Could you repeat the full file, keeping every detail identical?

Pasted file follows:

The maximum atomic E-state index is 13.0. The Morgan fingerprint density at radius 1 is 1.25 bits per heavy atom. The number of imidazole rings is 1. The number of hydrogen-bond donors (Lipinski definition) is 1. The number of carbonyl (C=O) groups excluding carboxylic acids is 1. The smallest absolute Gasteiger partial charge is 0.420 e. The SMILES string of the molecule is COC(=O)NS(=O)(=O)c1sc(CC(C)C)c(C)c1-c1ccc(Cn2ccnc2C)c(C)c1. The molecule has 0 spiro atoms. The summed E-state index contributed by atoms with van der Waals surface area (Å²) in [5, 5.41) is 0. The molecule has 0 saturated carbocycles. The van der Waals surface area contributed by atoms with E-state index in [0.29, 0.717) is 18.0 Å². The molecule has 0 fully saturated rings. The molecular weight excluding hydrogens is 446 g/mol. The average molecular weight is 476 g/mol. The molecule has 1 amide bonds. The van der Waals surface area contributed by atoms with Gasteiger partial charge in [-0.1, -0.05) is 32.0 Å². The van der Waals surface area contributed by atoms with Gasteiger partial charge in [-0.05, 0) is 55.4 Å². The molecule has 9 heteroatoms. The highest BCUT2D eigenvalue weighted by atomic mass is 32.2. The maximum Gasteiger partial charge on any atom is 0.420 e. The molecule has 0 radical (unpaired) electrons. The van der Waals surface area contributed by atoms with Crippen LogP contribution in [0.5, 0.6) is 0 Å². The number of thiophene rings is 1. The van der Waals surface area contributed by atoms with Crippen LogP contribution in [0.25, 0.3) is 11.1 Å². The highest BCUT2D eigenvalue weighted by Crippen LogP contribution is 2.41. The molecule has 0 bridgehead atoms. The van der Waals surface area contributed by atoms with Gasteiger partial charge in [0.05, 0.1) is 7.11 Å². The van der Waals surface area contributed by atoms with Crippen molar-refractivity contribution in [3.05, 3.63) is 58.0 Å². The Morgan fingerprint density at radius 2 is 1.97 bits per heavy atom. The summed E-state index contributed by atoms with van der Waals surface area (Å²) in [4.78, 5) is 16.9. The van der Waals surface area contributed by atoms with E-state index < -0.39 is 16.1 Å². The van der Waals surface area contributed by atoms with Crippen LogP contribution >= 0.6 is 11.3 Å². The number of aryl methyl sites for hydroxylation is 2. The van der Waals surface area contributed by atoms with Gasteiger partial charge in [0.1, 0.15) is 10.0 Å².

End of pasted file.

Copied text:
The maximum atomic E-state index is 13.0. The Morgan fingerprint density at radius 1 is 1.25 bits per heavy atom. The number of imidazole rings is 1. The number of hydrogen-bond donors (Lipinski definition) is 1. The number of carbonyl (C=O) groups excluding carboxylic acids is 1. The smallest absolute Gasteiger partial charge is 0.420 e. The SMILES string of the molecule is COC(=O)NS(=O)(=O)c1sc(CC(C)C)c(C)c1-c1ccc(Cn2ccnc2C)c(C)c1. The molecule has 0 spiro atoms. The summed E-state index contributed by atoms with van der Waals surface area (Å²) in [5, 5.41) is 0. The molecule has 0 saturated carbocycles. The van der Waals surface area contributed by atoms with E-state index in [0.29, 0.717) is 18.0 Å². The molecule has 0 fully saturated rings. The molecular weight excluding hydrogens is 446 g/mol. The average molecular weight is 476 g/mol. The molecule has 1 amide bonds. The van der Waals surface area contributed by atoms with Gasteiger partial charge in [-0.1, -0.05) is 32.0 Å². The van der Waals surface area contributed by atoms with Gasteiger partial charge in [-0.05, 0) is 55.4 Å². The molecule has 9 heteroatoms. The highest BCUT2D eigenvalue weighted by atomic mass is 32.2. The maximum Gasteiger partial charge on any atom is 0.420 e. The molecule has 0 radical (unpaired) electrons. The van der Waals surface area contributed by atoms with Crippen LogP contribution in [0.5, 0.6) is 0 Å². The number of thiophene rings is 1. The van der Waals surface area contributed by atoms with Crippen LogP contribution in [0.25, 0.3) is 11.1 Å². The highest BCUT2D eigenvalue weighted by Crippen LogP contribution is 2.41. The molecule has 0 bridgehead atoms. The van der Waals surface area contributed by atoms with Gasteiger partial charge in [0.05, 0.1) is 7.11 Å². The van der Waals surface area contributed by atoms with Crippen molar-refractivity contribution in [3.05, 3.63) is 58.0 Å². The Morgan fingerprint density at radius 2 is 1.97 bits per heavy atom. The summed E-state index contributed by atoms with van der Waals surface area (Å²) in [4.78, 5) is 16.9. The van der Waals surface area contributed by atoms with E-state index < -0.39 is 16.1 Å². The van der Waals surface area contributed by atoms with Crippen LogP contribution >= 0.6 is 11.3 Å². The number of aryl methyl sites for hydroxylation is 2. The van der Waals surface area contributed by atoms with Gasteiger partial charge in [0.1, 0.15) is 10.0 Å².